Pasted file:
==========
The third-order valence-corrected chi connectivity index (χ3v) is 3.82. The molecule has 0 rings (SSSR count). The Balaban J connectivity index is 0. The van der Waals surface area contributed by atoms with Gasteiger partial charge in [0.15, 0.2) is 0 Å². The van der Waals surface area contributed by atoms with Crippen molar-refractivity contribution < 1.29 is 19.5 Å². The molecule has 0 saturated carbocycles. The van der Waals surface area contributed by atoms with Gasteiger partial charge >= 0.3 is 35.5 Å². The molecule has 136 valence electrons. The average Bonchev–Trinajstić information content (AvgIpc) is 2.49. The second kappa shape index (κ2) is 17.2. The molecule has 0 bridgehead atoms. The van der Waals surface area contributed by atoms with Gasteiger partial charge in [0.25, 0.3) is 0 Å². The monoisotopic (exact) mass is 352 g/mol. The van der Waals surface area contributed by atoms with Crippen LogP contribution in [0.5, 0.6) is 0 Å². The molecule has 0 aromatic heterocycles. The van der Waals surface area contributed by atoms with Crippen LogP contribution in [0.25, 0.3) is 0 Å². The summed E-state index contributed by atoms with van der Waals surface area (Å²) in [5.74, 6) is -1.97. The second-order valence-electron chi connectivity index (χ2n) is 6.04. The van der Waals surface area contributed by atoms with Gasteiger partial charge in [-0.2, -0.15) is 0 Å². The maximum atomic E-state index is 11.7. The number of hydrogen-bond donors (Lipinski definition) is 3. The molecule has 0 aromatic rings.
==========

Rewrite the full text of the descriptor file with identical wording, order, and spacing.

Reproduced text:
The third-order valence-corrected chi connectivity index (χ3v) is 3.82. The molecule has 0 rings (SSSR count). The Balaban J connectivity index is 0. The van der Waals surface area contributed by atoms with Gasteiger partial charge in [0.15, 0.2) is 0 Å². The van der Waals surface area contributed by atoms with Crippen molar-refractivity contribution < 1.29 is 19.5 Å². The molecule has 0 saturated carbocycles. The van der Waals surface area contributed by atoms with Gasteiger partial charge >= 0.3 is 35.5 Å². The molecule has 136 valence electrons. The average Bonchev–Trinajstić information content (AvgIpc) is 2.49. The second kappa shape index (κ2) is 17.2. The molecule has 0 bridgehead atoms. The van der Waals surface area contributed by atoms with Gasteiger partial charge in [0.25, 0.3) is 0 Å². The monoisotopic (exact) mass is 352 g/mol. The van der Waals surface area contributed by atoms with Crippen LogP contribution in [0.5, 0.6) is 0 Å². The molecule has 0 aromatic heterocycles. The van der Waals surface area contributed by atoms with Crippen LogP contribution in [0.25, 0.3) is 0 Å². The summed E-state index contributed by atoms with van der Waals surface area (Å²) in [5.74, 6) is -1.97. The second-order valence-electron chi connectivity index (χ2n) is 6.04. The van der Waals surface area contributed by atoms with Gasteiger partial charge in [-0.2, -0.15) is 0 Å². The maximum atomic E-state index is 11.7. The number of hydrogen-bond donors (Lipinski definition) is 3. The molecule has 0 aromatic rings.